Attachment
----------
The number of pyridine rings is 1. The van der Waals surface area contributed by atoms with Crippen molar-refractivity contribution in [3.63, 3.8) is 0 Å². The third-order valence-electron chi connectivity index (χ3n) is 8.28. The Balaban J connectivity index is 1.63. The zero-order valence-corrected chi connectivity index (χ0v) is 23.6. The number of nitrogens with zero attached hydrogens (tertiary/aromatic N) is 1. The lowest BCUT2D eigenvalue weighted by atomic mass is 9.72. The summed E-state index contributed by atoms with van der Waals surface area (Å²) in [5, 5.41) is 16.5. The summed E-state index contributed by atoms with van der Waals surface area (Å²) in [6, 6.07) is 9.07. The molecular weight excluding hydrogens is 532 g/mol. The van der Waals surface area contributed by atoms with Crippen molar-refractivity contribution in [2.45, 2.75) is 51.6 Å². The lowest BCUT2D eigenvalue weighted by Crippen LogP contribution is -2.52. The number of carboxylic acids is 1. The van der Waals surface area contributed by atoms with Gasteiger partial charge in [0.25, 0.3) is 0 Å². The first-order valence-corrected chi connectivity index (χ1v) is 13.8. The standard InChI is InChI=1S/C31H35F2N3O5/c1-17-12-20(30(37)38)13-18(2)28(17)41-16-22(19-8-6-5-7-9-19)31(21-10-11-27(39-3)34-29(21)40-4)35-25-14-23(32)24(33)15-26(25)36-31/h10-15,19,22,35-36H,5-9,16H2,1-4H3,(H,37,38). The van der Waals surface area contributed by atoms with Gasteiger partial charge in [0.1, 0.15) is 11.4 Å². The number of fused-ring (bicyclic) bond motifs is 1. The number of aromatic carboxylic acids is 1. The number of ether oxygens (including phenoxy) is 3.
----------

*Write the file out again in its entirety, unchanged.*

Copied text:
The number of pyridine rings is 1. The van der Waals surface area contributed by atoms with Crippen molar-refractivity contribution in [3.63, 3.8) is 0 Å². The third-order valence-electron chi connectivity index (χ3n) is 8.28. The Balaban J connectivity index is 1.63. The zero-order valence-corrected chi connectivity index (χ0v) is 23.6. The number of nitrogens with zero attached hydrogens (tertiary/aromatic N) is 1. The lowest BCUT2D eigenvalue weighted by atomic mass is 9.72. The summed E-state index contributed by atoms with van der Waals surface area (Å²) in [5, 5.41) is 16.5. The summed E-state index contributed by atoms with van der Waals surface area (Å²) in [6, 6.07) is 9.07. The molecular weight excluding hydrogens is 532 g/mol. The van der Waals surface area contributed by atoms with Crippen molar-refractivity contribution in [2.45, 2.75) is 51.6 Å². The lowest BCUT2D eigenvalue weighted by Crippen LogP contribution is -2.52. The number of carboxylic acids is 1. The van der Waals surface area contributed by atoms with Gasteiger partial charge in [0.25, 0.3) is 0 Å². The first-order valence-corrected chi connectivity index (χ1v) is 13.8. The standard InChI is InChI=1S/C31H35F2N3O5/c1-17-12-20(30(37)38)13-18(2)28(17)41-16-22(19-8-6-5-7-9-19)31(21-10-11-27(39-3)34-29(21)40-4)35-25-14-23(32)24(33)15-26(25)36-31/h10-15,19,22,35-36H,5-9,16H2,1-4H3,(H,37,38). The van der Waals surface area contributed by atoms with Gasteiger partial charge in [0.1, 0.15) is 11.4 Å². The number of fused-ring (bicyclic) bond motifs is 1. The number of aromatic carboxylic acids is 1. The number of ether oxygens (including phenoxy) is 3.